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‘The Resistible Rise of Arturo Ui’ at WCSU

Image from Western Connecticut State University production of "The Resistible Rise of Arturo Ui"
Western Connecticut State University Department of Theatre Arts production of “The Resistible Rise of Arturo Ui” cast members (l-r): Will Stewich, Mark Sumner, Ryan Henry and Brandon Richardi.

DANBURY, Conn. — The Western Connecticut State University Department of Theatre Arts will present Bertolt Brecht’s “The Resistible Rise of Arturo Ui” from Oct. 16-27, 2019, in the Studio Theatre of the Visual and Performing Arts Center on the university’s Westside campus, 43 Lake Ave. Extension in Danbury. A preview performance will be at 8 p.m. on Thursday, Oct. 17 (high school night). Public showings will be at 8 p.m. on Friday, Oct. 18; Saturday, Oct. 19; Sunday, Oct. 20; Friday, Oct. 25, Saturday, Oct. 26; and Sunday, Oct. 27; with 2 p.m. matinees on both Saturday and Sunday performance dates.

According to WCSU Professor of Theatre Arts Pam McDaniel, the show’s director and producer, ‘“The Resistible Rise of Arturo Ui’ is a parable about the rise of authoritarianism. Originally written in 1941, the play used the Capone mobsters of 1930s Chicago as depicted in the gangster films of that era to parallel the rise of Adolph Hitler in Germany. Brecht’s intent was for the play to serve as a warning to the United States, which was maintaining a neutral position on Hitler’s aggressions at that time.

“In preparing the performance, we have examined historical film footage and materials from the 1930s, including American gangster movies and footage of Hitler’s rise to power in Germany and Mussolini’s rise in Italy,” McDaniel said. “For contemporary sources, we have examined the Brexit debates in the British Parliament, speeches of Marine Le Pen in France, the U.S. presidential debates and recent political rallies.”

Brecht’s original play was not produced until a new version was published in 1956.

“The Resistible Rise of Arturo Ui” ran twice on Broadway. The first production was in 1963, with Christopher Plummer in the lead role and Michael Constantine, Elisha Cook, Lionel Stander, Sandy Baron, Oliver Clark and James Coco in the cast. It was directed by Tony Richardson. The second Broadway production was in 1968–69 by the Guthrie Theater Company. It starred Robin Gammell as Ui, and was directed by Edward Payson Call.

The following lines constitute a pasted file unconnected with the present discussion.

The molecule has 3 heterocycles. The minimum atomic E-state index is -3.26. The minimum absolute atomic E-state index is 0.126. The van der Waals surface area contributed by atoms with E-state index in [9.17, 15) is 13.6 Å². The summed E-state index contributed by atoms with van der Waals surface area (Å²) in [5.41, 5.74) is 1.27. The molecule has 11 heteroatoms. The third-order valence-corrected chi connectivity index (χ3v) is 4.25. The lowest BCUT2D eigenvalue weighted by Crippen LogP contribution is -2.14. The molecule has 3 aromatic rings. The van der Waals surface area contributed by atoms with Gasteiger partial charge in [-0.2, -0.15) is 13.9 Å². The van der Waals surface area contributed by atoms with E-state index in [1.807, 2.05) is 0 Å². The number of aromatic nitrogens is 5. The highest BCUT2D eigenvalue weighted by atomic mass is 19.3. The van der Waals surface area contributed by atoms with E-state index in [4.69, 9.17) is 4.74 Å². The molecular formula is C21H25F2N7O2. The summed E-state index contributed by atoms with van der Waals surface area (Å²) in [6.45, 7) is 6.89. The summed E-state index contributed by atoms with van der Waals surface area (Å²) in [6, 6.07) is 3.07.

It has been presented three times Off-Broadway. In 1991, it was produced by the Classic Stage Company, with John Turturro as Arturo Ui, directed by Carey Perloff. In 2002, it played at the National Actors Theatre, with Ui played by Al Pacino, and Steve Buscemi, Billy Crudup, Charles Durning, Paul Giamatti, John Goodman, Chazz Palminteri, Sterling K. Brown and Tony Randall (who also produced) in the cast. It was directed by Simon McBurney. The Classic Stage Company tackled it again in 2018, directed by John Doyle with Raúl Esparza in the title role and Eddie Cooper and Elizabeth A. Davis in the supporting cast.

In 2017, Bruce Norris’ adapted version of the play was performed at the Donmar Warehouse in London, with Lenny Henry starring as Arturo Ui.

WCSU Theatre Arts students will perform Norris’ translation. The resulting production, McDaniel said, is “a good old-fashioned gangster musical hall.”

The performance will include double casting of the lead role, with Kat Karl, of Redding, and Mark Sumner, of Middletown, as Auturo Ui. Additional cast members are Bella Bosco, of Delaware, Ohio, as Clark; Colleen Callahan, of Easton, as Betty Dullfeet; Heather Conti-Clark, of Chelmsford, Massachusetts, as Dockdaisy; Ryan Henry, of Cortland Manor, New York, as Givola; Anthony Laszlo, of Stamford, as Dogsborough; Brandon Richardi, of Boston, Massachusetts, as Giri; and William Stewich, of Shrewsbury, Massachusetts, as Roma.

The crew includes Director/Producer Pam McDaniel, Scenic Designer Maureen Freedman, Lighting Designer Scott Cally, Costume Designer Joni Johns-Lerner, Sound Designer Silvio Sweet, Technical Director Thomas Swetz, Production Stage Manager Katie Giradot, Assistant Director Jonah Sydie, Assistant Lighting Designer Stef Carr, Assistant Costume Designer Victoria Wall and Assistant Production Manager Owen Smith.

The production contains profanity and language suitable for mature teens. For tickets, visit


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